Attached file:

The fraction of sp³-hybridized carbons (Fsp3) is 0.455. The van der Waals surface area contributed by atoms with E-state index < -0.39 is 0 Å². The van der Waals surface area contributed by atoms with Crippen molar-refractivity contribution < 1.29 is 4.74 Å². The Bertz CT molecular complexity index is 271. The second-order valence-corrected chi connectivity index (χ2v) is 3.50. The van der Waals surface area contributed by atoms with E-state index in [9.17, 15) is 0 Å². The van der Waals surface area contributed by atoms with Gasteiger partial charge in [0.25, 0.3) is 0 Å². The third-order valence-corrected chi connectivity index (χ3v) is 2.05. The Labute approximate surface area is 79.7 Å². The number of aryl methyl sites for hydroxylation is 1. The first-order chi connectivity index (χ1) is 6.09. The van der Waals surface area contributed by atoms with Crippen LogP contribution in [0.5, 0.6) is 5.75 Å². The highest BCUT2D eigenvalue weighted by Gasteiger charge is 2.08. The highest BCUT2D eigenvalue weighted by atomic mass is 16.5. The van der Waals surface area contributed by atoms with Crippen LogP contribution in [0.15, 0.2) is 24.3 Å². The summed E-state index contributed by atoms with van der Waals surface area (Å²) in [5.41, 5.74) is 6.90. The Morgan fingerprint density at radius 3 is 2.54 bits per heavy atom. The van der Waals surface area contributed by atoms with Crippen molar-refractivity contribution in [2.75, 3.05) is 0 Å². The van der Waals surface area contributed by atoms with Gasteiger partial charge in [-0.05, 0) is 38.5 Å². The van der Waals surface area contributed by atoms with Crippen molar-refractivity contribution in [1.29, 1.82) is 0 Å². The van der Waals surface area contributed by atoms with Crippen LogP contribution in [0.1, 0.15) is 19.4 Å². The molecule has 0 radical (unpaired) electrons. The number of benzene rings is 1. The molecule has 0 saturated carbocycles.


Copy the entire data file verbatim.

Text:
The fraction of sp³-hybridized carbons (Fsp3) is 0.455. The van der Waals surface area contributed by atoms with E-state index < -0.39 is 0 Å². The van der Waals surface area contributed by atoms with Crippen molar-refractivity contribution < 1.29 is 4.74 Å². The Bertz CT molecular complexity index is 271. The second-order valence-corrected chi connectivity index (χ2v) is 3.50. The van der Waals surface area contributed by atoms with E-state index in [9.17, 15) is 0 Å². The van der Waals surface area contributed by atoms with Gasteiger partial charge in [0.25, 0.3) is 0 Å². The third-order valence-corrected chi connectivity index (χ3v) is 2.05. The Labute approximate surface area is 79.7 Å². The number of aryl methyl sites for hydroxylation is 1. The first-order chi connectivity index (χ1) is 6.09. The van der Waals surface area contributed by atoms with Crippen LogP contribution in [0.5, 0.6) is 5.75 Å². The highest BCUT2D eigenvalue weighted by Gasteiger charge is 2.08. The highest BCUT2D eigenvalue weighted by atomic mass is 16.5. The van der Waals surface area contributed by atoms with Crippen LogP contribution in [0.15, 0.2) is 24.3 Å². The summed E-state index contributed by atoms with van der Waals surface area (Å²) in [5.41, 5.74) is 6.90. The Morgan fingerprint density at radius 3 is 2.54 bits per heavy atom. The van der Waals surface area contributed by atoms with Crippen molar-refractivity contribution in [2.75, 3.05) is 0 Å². The van der Waals surface area contributed by atoms with Gasteiger partial charge in [-0.05, 0) is 38.5 Å². The van der Waals surface area contributed by atoms with Crippen molar-refractivity contribution in [1.29, 1.82) is 0 Å². The van der Waals surface area contributed by atoms with Crippen LogP contribution in [0.1, 0.15) is 19.4 Å². The molecule has 0 radical (unpaired) electrons. The number of benzene rings is 1. The molecule has 0 saturated carbocycles.